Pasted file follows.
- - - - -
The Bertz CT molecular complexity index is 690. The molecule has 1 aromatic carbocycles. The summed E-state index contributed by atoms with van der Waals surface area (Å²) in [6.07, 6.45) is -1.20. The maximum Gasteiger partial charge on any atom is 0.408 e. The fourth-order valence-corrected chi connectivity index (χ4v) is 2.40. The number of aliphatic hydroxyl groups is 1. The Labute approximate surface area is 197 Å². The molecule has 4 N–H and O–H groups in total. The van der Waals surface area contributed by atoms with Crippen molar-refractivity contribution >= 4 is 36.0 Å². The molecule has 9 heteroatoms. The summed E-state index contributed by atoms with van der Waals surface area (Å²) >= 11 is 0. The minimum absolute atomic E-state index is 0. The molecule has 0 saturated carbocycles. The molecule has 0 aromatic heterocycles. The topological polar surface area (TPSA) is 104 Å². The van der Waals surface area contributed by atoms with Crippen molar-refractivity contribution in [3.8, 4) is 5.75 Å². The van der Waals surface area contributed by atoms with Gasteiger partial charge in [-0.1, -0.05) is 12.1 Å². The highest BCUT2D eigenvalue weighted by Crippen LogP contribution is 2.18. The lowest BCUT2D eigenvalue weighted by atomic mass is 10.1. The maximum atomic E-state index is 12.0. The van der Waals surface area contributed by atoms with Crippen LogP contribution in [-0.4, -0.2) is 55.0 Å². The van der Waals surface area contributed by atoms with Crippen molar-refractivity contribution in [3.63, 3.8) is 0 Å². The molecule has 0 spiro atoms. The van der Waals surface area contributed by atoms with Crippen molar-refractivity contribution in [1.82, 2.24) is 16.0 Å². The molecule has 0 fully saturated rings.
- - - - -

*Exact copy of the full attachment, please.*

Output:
The Bertz CT molecular complexity index is 690. The molecule has 1 aromatic carbocycles. The summed E-state index contributed by atoms with van der Waals surface area (Å²) in [6.07, 6.45) is -1.20. The maximum Gasteiger partial charge on any atom is 0.408 e. The fourth-order valence-corrected chi connectivity index (χ4v) is 2.40. The number of aliphatic hydroxyl groups is 1. The Labute approximate surface area is 197 Å². The molecule has 4 N–H and O–H groups in total. The van der Waals surface area contributed by atoms with Crippen molar-refractivity contribution >= 4 is 36.0 Å². The molecule has 9 heteroatoms. The summed E-state index contributed by atoms with van der Waals surface area (Å²) >= 11 is 0. The minimum absolute atomic E-state index is 0. The molecule has 0 saturated carbocycles. The molecule has 0 aromatic heterocycles. The topological polar surface area (TPSA) is 104 Å². The van der Waals surface area contributed by atoms with Crippen molar-refractivity contribution in [3.8, 4) is 5.75 Å². The van der Waals surface area contributed by atoms with Gasteiger partial charge in [-0.1, -0.05) is 12.1 Å². The highest BCUT2D eigenvalue weighted by Crippen LogP contribution is 2.18. The lowest BCUT2D eigenvalue weighted by atomic mass is 10.1. The maximum atomic E-state index is 12.0. The van der Waals surface area contributed by atoms with Crippen LogP contribution in [-0.4, -0.2) is 55.0 Å². The van der Waals surface area contributed by atoms with Crippen molar-refractivity contribution in [3.63, 3.8) is 0 Å². The molecule has 0 spiro atoms. The van der Waals surface area contributed by atoms with Crippen molar-refractivity contribution in [1.82, 2.24) is 16.0 Å². The molecule has 0 fully saturated rings.